Consonance/Dissonance/(Just) Intonation/HarmonySnaarverdeling

Dividing string lengths

When you divide a string in ½, 1/3, ¼ , 1/5 etc of its total length, interesting phenomena occur. The resulting tones or frequencies have a specific relation with the basic frequency: octave, octave and fifth, double octave, double octave and major third, etcetera. String players are familiar with this phenomenon in the use they make of flageolet tones.

Let us assume we are going to divide in this way a string with a basic frequency of C2. As a result we obtain the following tones (see note example).

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A striking fact is, that the distance between consecutive tones decreases. Also the first six tones of the series form the harmony of a major triad. The markings above the tones 7, 11 and 13 indicate that they deviate (strongly) from the frequencies we use in our daily practice for those tones.

Harmonic series

The frequencies of the stringlengths 1, ½, 1/3, ¼ etc. Relate to each other as 1:2:3:4 etc. A pure octave above a (440Hz) has a frequency of 880 Hz. The series we get in this way is known as the harmonic series or as harmonics or overtones. The phenomenon of overtones by the way was discovered much later than the described way of dividing strings.

Just Intonation and Beats

Intervals or even chords that resemble the proportions of this series we experience as pure consonant, because there are no beats to be heard. When tuning an instrument (as soon as you try to match an a at 440 Hz) you immediately have to do with beats. A soon as the “vibrating” disappears and the sound becomes stable, you know you are in tune. This can clearly be experienced when listening to the tuning of open strings of a violin for example, although in practice string players adapt some fifths between open strings. Nowadays we mostly use the so called equal temperament. With this way of tuning the octave (on a correctly tuned piano) is the only interval that is perfectly in tune, in terms of the proportions of the harmonic series. We will go into the complexities of tuning and temperament at another place and time.


Overtones or harmonics are tones that are so to speak “enclosed” in the sound of an instrument and which resonate along with the basic frequency of a tone. The way in which this happens determines for a great deal the timbre or colour of an instrument. This phenomenon can be easily demonstrated on a piano, by (without using the right pedal!) pressing down the tones 4, 5 and 6 of the discussed series and striking the lowest C of the series. You will hear the triad resonating. The strings resonate with the enclosed frequencies of the low c. When you try the same thing with another triad like d-f#-a the effect does not appear. The more harmonics of together sounding tones, intervals, chords are “in conflict”, the more we experience the beats in the sound. This phenomenon als occurs in downward direction; play for example on a violin a g' on the d-string and you will see that the open g-string starts to vibrate.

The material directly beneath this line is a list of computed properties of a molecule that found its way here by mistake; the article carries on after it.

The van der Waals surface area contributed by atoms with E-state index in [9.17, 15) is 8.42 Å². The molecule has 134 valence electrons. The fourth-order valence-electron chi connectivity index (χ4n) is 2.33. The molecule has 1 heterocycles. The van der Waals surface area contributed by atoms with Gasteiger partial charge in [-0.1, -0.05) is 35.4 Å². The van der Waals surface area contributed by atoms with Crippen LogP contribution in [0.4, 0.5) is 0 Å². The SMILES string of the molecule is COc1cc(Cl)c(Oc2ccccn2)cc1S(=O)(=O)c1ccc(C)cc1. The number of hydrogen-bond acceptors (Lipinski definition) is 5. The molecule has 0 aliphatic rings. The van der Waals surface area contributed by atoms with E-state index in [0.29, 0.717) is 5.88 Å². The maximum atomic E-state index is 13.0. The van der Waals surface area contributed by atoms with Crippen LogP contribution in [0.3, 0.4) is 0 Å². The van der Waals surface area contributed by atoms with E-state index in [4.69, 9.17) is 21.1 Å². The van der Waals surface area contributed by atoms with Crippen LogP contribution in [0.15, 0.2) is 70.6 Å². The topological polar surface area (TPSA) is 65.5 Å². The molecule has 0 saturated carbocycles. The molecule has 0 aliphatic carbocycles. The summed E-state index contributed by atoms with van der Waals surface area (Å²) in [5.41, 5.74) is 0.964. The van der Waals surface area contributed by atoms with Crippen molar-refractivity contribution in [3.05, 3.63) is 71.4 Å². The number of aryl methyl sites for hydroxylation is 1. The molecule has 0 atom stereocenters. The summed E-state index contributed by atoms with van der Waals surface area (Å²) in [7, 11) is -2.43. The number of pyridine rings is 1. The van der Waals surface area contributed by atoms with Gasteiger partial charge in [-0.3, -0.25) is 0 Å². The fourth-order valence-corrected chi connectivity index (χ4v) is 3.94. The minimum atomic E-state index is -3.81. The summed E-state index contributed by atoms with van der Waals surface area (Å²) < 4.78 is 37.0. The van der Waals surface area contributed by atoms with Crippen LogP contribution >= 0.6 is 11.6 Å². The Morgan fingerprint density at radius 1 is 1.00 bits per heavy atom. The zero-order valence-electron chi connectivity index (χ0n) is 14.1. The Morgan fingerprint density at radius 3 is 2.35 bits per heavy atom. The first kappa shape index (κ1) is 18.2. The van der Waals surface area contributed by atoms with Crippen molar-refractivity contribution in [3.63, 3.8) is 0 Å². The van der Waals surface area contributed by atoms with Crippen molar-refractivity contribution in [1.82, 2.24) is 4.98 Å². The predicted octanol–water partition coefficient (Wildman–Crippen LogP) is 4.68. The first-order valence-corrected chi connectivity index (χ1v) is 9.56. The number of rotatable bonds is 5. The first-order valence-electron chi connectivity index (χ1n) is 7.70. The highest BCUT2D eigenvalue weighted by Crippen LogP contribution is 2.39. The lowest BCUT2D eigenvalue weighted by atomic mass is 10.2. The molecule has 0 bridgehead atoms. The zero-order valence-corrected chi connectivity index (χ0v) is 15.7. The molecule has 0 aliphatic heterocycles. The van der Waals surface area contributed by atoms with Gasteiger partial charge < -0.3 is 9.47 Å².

Consonance and Dissonance

In the term consonance there are two words present: con (with) and sonare (to sound). Or in other words: sounding with …, being in harmony. The word resonate literally means sounding together with another sound(source). Dissonance is of course the opposite of consonance. The terms consonance and dissonance have an acoustic (physical) and a psychological aspect: what we experience as being beautiful, or acceptable, ugly, or strange depends on our experience, accommodation and (cultural) agreements. A very important expressive aspect of music is the way in which dissonants are continued, for example by “resolving” them. This is used as a way of building up tension and creating relaxation. Another example is the use of the concluding chord in a composition. In the middle ages an octave or an octave with pure fifth, in the later renaissance and afterward a (major) triad, in jazz a triad with added note (added sixth for example).


Since the baroque our western music is “triad-based”. We speak about this music in general as tonal music. The way in which we connect chords is part of the study of harmony.